The above are activists of international animal rights organisation PETA wearing mock fur hats, protest in front of the British embassy in Sarajevo, on Friday, Aug. 1, 2008 - Source
One near-naked protest we probably won't see in connection with this:-
Knesset Member Menachem Eliezer Moses, chairman of the Haredi-religious United Torah Judaism party, has found that an animal welfare bill supported by the government could make his shtreimel an endangered species. The shtreimel is a unique fur hat traditionally worn by members of Hassidic sects on special occasions.
...The amendment to the Animal Welfare Law would outlaw the import of products made from the fur of dogs, cats or rabbits. Specifically noted are furs imported from east Asia...
MK Moses wants fur imported for use in making shtreimels be exempted from the general prohibition. "It is inconceivable," he said, "to support a bill that outlaws imports for such a clear and important religious need."
Moses, who is a Belzer Hassid and also a rabbi, explained to the coalition representatives the meaning and importance of the shtreimel to the sector his party represents.
But wait, is that a shtreimel or a spodik?
A spodik is a tall fur hat worn by some Haredi Hasidic Jews, particularly members of sects originating in Congress Poland. Spodiks should not be confused with shtreimels, which are a similar type of hat also worn by Hasidim. Shtreimels are shorter, wider, and circular shaped. Spodiks on the other hand are long, tall, thin, and cylindrical. There are many types of spodiks, some quite similar to the shtreimel.
Ger Hasidim are the most famous for wearing spodiks. Gerrer Hasidim have the custom of allowing all married men to wear a spodik. A Spodik generally costs between $800 to $1000 and is made out of fur. Due to an edict by the Grand Rabbi of Ger designed to stop the extravagance of the hats, Gerrer Hasidim are only allowed to purchase fake fur spodiks that must cost less than $600.
Other groups that wear Spodiks include Alexander, Amshinov, Ashlag, Kotzk, Lublin, Modzitz, Ozrov-Henzin, and Radzin.
Hasidim wear a variety of fur headdresses on the Sabbath:
* Shtreimel is worn by most Hasidim today, including those from Galicia and Hungary such as Satmar, Munkacs, Bobov, Breslov and Belz, and some non-Galician Polish Hasidim, such as Biala, as well as some non-Hasidic Haredim in Jerusalem.
* Spodik is the name given by others to the shtreimel worn by Polish Hasidim such as Ger, Amshinov, Ozharov, Aleksander and it is more narrow, and taller then the shtreimel, and are generally black.
* The choibl or soyvl was worn in Poland prior to the Holocaust, and has fallen into disuse.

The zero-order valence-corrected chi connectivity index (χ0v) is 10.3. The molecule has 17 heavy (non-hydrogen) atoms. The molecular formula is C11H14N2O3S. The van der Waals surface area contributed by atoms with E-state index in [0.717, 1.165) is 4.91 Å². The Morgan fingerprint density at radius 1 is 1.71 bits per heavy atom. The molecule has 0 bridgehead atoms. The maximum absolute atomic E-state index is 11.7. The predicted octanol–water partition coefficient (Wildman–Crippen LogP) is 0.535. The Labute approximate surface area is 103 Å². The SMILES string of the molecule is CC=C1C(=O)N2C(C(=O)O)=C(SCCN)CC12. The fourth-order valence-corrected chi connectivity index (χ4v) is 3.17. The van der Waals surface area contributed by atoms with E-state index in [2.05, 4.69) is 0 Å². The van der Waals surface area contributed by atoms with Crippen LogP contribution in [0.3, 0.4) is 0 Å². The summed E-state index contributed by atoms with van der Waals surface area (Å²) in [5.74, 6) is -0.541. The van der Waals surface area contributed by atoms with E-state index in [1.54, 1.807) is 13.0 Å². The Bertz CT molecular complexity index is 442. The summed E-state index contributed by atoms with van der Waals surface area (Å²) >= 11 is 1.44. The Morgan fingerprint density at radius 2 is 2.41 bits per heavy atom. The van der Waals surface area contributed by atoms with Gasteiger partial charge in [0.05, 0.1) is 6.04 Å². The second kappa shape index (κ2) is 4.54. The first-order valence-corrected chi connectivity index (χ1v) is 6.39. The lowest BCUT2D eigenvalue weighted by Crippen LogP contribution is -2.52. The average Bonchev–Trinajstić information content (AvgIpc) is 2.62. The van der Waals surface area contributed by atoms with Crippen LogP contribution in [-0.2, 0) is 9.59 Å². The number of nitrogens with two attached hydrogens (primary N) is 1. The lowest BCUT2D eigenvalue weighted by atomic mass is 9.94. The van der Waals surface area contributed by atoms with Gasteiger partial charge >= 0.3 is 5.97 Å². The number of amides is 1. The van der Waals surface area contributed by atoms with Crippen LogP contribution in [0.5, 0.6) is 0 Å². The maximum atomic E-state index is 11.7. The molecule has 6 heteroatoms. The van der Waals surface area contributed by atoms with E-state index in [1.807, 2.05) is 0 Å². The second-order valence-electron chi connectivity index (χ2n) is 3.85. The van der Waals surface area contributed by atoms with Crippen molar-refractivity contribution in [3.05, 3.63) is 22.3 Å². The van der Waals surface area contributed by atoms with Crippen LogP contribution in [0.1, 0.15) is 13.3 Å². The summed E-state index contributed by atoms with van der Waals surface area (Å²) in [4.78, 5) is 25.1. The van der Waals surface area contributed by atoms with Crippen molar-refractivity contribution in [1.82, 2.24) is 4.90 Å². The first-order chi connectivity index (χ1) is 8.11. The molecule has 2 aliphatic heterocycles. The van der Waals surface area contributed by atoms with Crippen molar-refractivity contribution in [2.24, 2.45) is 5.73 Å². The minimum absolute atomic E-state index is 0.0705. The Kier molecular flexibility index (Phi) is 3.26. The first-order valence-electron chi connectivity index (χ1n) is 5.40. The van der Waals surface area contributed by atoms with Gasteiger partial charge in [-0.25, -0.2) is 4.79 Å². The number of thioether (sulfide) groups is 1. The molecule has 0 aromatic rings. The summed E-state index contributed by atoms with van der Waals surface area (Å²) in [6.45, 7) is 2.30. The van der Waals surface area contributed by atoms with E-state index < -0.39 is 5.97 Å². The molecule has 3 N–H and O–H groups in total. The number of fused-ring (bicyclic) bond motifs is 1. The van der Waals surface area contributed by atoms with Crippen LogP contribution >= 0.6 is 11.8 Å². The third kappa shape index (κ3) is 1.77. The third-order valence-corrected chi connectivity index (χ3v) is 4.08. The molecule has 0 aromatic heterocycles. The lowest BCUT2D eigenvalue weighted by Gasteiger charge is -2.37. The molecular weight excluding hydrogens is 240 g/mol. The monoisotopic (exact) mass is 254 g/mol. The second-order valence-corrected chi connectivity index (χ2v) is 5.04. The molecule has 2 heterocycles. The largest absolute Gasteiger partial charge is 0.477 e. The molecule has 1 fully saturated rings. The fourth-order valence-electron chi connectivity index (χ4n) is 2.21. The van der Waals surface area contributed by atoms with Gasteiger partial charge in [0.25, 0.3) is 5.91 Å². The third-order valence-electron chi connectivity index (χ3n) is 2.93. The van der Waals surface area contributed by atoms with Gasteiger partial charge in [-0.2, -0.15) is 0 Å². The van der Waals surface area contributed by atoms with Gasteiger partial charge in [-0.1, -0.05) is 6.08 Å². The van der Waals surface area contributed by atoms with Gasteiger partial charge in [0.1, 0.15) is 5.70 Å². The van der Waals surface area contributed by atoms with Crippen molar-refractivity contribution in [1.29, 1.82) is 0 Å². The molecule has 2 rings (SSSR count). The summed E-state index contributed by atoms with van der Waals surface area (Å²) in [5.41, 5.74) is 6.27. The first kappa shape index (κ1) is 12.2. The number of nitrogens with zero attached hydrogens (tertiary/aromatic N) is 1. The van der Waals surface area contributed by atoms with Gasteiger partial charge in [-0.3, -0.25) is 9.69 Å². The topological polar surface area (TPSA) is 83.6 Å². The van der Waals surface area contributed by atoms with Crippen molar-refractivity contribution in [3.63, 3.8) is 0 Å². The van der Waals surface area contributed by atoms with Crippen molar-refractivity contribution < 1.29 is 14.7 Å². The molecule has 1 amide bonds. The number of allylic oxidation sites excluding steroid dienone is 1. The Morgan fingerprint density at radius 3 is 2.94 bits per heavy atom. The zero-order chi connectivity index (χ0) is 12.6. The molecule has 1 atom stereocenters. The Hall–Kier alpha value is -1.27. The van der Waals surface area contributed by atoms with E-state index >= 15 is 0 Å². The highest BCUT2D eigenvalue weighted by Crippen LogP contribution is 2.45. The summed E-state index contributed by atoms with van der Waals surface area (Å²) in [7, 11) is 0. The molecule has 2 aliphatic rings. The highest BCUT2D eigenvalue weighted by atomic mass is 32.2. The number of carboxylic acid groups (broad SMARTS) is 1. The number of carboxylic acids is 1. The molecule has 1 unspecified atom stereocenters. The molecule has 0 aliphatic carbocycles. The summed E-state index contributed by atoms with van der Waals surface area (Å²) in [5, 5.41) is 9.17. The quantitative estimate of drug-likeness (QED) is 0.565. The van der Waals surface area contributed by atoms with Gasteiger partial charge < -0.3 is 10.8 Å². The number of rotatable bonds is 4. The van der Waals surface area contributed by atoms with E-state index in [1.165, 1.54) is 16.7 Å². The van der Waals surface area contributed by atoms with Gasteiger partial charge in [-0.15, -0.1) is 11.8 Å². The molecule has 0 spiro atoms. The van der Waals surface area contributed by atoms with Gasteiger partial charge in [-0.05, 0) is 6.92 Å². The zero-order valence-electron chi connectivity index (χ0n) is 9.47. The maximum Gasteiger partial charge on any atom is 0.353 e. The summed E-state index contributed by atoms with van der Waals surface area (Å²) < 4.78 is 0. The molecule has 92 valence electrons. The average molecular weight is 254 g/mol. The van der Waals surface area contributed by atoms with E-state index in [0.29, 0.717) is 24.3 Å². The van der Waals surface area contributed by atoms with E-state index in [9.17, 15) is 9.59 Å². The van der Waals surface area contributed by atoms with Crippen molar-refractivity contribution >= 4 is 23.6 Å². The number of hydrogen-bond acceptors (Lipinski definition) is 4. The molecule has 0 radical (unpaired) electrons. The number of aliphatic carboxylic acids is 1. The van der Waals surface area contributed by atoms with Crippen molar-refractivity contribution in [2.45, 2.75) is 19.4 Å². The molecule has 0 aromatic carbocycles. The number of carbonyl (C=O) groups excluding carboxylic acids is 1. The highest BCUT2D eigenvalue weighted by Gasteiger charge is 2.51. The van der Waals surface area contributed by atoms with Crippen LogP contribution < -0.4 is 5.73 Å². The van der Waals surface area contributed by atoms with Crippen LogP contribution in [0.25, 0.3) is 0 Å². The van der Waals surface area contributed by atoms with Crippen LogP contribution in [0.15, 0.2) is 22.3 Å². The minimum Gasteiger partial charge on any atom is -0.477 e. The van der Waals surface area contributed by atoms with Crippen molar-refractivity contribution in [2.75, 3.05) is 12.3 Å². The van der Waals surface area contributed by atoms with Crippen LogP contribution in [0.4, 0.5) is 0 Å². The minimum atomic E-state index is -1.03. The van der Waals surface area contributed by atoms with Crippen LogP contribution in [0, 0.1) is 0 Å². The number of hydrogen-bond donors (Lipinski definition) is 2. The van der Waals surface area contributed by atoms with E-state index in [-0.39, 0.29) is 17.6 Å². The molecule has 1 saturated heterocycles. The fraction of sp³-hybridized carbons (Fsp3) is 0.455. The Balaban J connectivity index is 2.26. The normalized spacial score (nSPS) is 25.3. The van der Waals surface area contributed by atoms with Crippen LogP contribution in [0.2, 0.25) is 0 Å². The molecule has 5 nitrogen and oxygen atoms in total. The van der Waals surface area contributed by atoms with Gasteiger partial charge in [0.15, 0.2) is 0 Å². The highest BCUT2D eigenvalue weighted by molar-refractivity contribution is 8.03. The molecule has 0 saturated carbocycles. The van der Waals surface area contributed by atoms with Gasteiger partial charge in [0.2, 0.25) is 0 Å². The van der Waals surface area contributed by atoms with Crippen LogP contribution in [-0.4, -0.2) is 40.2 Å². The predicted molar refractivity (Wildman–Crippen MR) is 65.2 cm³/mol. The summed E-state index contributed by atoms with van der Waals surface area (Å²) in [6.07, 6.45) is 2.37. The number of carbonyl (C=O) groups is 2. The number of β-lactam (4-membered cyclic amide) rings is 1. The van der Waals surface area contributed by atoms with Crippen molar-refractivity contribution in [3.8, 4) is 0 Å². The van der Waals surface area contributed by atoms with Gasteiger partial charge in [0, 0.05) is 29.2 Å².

* kolpik (Polish: calpac) is a traditional Slavic headdress, worn by unmarried sons and grandsons of many Rebbes on the Sabbath. The kolpik is worn by some Rebbes on special occasions other than the Sabbath and major Biblical Holidays, such as Hanukah, Tu B'Shvat, and Rosh Chodesh.
* The kashket or dashikl was a peaked cap worn during the week, prior to the Holocaust. It was worn in Poland, Belarus and Ukraine, and was worn by poorer Hasidim on Shabbat. Its use began as a result of the Tsarist decrees banning other traditional Jewish headdress. In these geographic areas, generally only rabbis wore black hats. Today, some Hasidic children, under the age of 13, wear a kashket on the Sabbath. Amongst Belz, the kashket has been reintroduced for boys under the age of 15 to wear on weekdays.
* The black fedora, and less so the trilby, is worn by Lubavitch Hasidim. This hat is of the style of the 1940s and 50s. They are the same as the hats worn by many non-Hasidic Haredim, as well as by some more "modern" Hasidim who are followers of a particular Rebbe without being part of a Hasidic community. Habad Hasidim often pinch their hats to form a triangle on the top, following the style of the Chabad - Lubavitcher Rebbe. They wear their fedoras even on the Sabbath and Holidays. However, some Lubavitch Hasidim in Jerusalem wear a shtreimel on the Sabbath, if that was their family's custom for generations in Jerusalem.
* Various forms of felt open-crown (a type of hat with a rounded top) are worn by many Hasidim. Affiliation can sometimes be identified by whether there is a pinch in the middle of the top or not, as well as the type of brim. This is called a shtofener hat in Yiddish. Ger and Slonimer Hasidim wear a round hat, while Stolin and Emunas Yisrael wear a pinched hat. Many Satmar laymen wear a type of open crown hat that resembles a bowler hat with rounded edges on the brim.
* Samet (velvet) or biber (beaver) hats are worn by Galician and Hungarian Hasidim during the week and by unmarried men on Shabbat as well. They are usually only worn in the winter. Some unmarried men wear a samet hat on the Sabbath and a felt hat during the week. There are many types of Samet hats, most notably the "high" ("hoicher") and "flat" ("platsher") varieties. The "flat" type is worn by Satmar Hasidim, and some others as well. Some Rabbis wear a "round" samet hat in a similar style to the shtofener hats, however made from the Samet material. They are called beaver hats even though today they are made from rabbit.
* A small fur hat called a kutchma (Ukrainian: kučma or кучма) is worn by many Hasidic laymen during weekdays in the winter. Today this hat is sometimes made from cheaper materials, such as polyester. This hat is referred to as a shlyapka (шляпка), by Russian Jews.
And let's keep within the tribe: